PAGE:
History Guild Weekly History Quiz No.214
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Weekly History Quiz No.214

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The stories behind the questions

1. Which countries fought in the 1984-1988 tanker war?

Iran and Iraq – Part of the broader 1980-1988 Iran-Iraq war, the tanker war saw many tankers owner by non-combatant countries attacked in the Persian Gulf and Strait of Hormuz by both Iraq and Iran.

2. When was the Channel Tunnel between the UK and France opened?

1994 – The world’s longest undersea railway tunnel, it was first proposed in 1802! Tunnelling commenced from both sides in 1988, with the initial tunnel meeting in 1990.

3. Which of these countries started and ended WW2 with the same leader?

USSR – Joseph Stalin was in power from 1922 to 1953. Adolf Hitler ruled Germany at the beginning of WW2, his suicide on 30th April 1945 saw Karl Dönitz take power. He surrendered to the Allies 8 days later. Franklin D. Roosevelt was US President at the beginning of WW2 until his death on April 12th, 1945. The war finished with Harry S. Truman as President. The UK started the war with Neville Chamberlain as PM, until Winston Churchill took power in May 1940. Churchill lost the 26th July 1945 election, with Clement Attlee PM for the end of hostilities.

4. Where did modern Gin originate?

The Netherlands – Known in the Netherlands as Jenever, this spirit distilled with juniper became very popular in England as Gin from the 1600s onwards.

5. Published in 1936, who wrote ‘How to Win Friends and Influence People’?

Dale Carnegie – Over 30 million copies have been sold worldwide, making it one of the best-selling books of all time. Carnegie worked as a lecturer in public speaking and interpersonal skills, training over 450,000 people throughout his lifetime.

6. Which conflict started on 6th October 1973?

Yom Kippur War – The war was fought by a coalition of Arab states led by Egypt and Syria against Israel from October 6th to 25th, 1973. The fighting mostly took place in the Sinai and the Golan Heights, territories that had been occupied by Israel since the Six-Day War of 1967.

7. Which organisation was responsible for transporting the most slaves across the Atlantic?

The British Royal African Company – Established in 1660 by the House of Stuart and City of London merchants to trade along the West African coast, it received a Royal monopoly of the British slave trade in 1672. During its peak period between 1672 and 1731, the Royal African Company transported 187,697 enslaved people on company-owned ships to English colonies in the Americas. It continued operation until 1821.

8. Which Australian Prime Minister had the nickname ‘Pig Iron’?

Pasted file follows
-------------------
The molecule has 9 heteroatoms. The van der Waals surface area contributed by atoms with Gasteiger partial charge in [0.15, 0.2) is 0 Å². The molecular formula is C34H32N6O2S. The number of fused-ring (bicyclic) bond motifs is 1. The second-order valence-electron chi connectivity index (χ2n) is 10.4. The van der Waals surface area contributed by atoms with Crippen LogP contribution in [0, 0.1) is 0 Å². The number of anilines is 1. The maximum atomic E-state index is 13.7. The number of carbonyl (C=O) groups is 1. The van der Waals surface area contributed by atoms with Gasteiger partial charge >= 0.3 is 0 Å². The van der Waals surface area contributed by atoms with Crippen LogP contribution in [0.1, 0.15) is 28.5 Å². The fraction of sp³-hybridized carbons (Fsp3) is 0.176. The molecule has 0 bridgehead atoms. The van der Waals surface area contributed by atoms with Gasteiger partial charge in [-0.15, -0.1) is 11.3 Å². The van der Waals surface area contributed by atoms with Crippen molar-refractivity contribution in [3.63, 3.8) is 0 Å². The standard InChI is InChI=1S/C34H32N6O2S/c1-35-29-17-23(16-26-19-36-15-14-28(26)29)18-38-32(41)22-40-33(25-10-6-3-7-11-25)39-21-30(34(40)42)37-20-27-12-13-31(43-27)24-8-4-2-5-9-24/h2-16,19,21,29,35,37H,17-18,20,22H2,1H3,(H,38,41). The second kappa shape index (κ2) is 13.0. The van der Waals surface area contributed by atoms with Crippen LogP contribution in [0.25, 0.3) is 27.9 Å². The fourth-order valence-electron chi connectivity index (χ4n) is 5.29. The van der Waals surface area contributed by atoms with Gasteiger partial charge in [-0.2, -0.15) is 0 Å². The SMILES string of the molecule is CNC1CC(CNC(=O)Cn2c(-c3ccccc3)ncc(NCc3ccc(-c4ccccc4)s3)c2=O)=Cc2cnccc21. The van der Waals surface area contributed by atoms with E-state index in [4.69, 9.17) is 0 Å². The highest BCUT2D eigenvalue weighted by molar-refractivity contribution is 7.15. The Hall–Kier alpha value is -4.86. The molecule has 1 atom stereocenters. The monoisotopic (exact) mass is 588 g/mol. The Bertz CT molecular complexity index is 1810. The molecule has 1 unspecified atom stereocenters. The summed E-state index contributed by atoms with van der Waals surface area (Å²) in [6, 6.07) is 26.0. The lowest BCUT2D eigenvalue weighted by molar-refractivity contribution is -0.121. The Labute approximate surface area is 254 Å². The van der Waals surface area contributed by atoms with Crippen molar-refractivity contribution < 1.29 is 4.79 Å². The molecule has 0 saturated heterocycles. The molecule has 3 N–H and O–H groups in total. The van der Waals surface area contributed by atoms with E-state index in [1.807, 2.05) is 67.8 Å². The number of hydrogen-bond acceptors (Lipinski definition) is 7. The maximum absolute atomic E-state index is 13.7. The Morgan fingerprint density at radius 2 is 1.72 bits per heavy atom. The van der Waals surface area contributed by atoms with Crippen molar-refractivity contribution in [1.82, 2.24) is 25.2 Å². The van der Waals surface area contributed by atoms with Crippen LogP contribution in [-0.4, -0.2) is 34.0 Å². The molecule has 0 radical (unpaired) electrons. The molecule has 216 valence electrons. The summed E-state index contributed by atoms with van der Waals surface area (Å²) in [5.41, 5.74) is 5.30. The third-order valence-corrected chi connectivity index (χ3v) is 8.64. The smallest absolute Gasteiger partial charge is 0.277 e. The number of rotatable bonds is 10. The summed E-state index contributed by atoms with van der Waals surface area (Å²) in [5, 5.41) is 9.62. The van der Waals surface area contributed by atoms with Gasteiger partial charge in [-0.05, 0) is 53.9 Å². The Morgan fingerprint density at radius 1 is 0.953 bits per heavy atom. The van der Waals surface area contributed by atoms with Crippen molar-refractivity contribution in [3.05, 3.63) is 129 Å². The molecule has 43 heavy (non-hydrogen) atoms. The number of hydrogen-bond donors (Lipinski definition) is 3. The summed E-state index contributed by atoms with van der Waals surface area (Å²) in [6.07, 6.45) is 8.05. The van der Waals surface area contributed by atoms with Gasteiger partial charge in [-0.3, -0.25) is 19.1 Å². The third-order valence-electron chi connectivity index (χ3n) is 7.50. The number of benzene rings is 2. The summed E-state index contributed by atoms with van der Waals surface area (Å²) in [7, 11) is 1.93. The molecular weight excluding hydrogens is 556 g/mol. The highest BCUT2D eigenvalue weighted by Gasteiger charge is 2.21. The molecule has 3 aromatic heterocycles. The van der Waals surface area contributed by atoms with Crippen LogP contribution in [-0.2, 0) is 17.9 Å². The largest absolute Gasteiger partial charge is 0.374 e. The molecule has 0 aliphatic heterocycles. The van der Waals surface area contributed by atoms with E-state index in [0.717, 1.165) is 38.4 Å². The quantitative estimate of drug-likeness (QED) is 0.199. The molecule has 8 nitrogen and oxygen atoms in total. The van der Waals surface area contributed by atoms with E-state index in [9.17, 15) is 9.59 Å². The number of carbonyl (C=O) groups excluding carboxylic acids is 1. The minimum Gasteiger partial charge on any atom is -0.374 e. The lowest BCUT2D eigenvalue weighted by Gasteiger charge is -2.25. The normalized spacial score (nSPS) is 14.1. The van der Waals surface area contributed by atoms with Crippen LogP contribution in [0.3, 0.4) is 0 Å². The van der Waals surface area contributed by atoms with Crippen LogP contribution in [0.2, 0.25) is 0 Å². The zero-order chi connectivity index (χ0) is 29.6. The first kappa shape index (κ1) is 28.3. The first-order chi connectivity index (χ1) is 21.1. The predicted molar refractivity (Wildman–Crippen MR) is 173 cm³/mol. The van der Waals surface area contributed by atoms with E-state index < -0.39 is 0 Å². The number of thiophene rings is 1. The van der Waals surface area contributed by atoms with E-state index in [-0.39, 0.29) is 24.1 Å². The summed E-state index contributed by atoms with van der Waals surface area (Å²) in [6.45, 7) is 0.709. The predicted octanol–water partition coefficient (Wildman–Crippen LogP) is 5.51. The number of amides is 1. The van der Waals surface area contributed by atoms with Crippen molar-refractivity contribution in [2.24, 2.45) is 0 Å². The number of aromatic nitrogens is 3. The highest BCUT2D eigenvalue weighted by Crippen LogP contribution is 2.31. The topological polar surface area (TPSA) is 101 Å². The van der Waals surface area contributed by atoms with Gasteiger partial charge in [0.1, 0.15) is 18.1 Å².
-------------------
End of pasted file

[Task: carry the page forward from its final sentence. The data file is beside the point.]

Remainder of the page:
Robert Menzies – In 1938 Port Kembla wharf labourers refused to load pig iron headed for Japan, as it was intended to be used to create weapons that Japan was using in it’s invasion of China. This was in the wake of the international condemnation of Japan for the 1937 Japanese Massacre in Nanking.

The dispute continued for 10 weeks and received financial support from around Australia, particularly from the Australian Labour movement, but also from the Chinese immigrant community in Sydney who supplied truckloads of produce to help the families of the striking workers. Attorney General Robert Menzies threatened the wharf labourers with the revocation of their federal licences, leaving them unable to work. The workers eventually submitted, but the dispute brought the Lyons government policy of appeasement of Japanese military aggression into the public eye.

9. Where was the earliest Norse settlement in North America?

L’Anse aux Meadows, Newfoundland – Found on the northernmost tip of the island of Newfoundland, the site is a Norse settlement dating to around 1010 CE. Archaeological evidence indicates that it may have served as a base camp for Norse exploration of North America.

10. From which country did Suriname gain independence in 1975?

The Netherlands – Suriname was inhabited as early as the fourth millennium BC by various indigenous peoples, including the Arawaks, Caribs, and Wayana. Europeans arrived in the 16th century, with the Dutch establishing control over much of the country’s current territory by the late 17th century. During the Dutch colonial period, Suriname was a lucrative source of sugar, its plantation economy driven by African slave labour and, after abolition of slavery in 1863, indentured servants from Asia. It became independent in 1975, and is the smallest country in South America.

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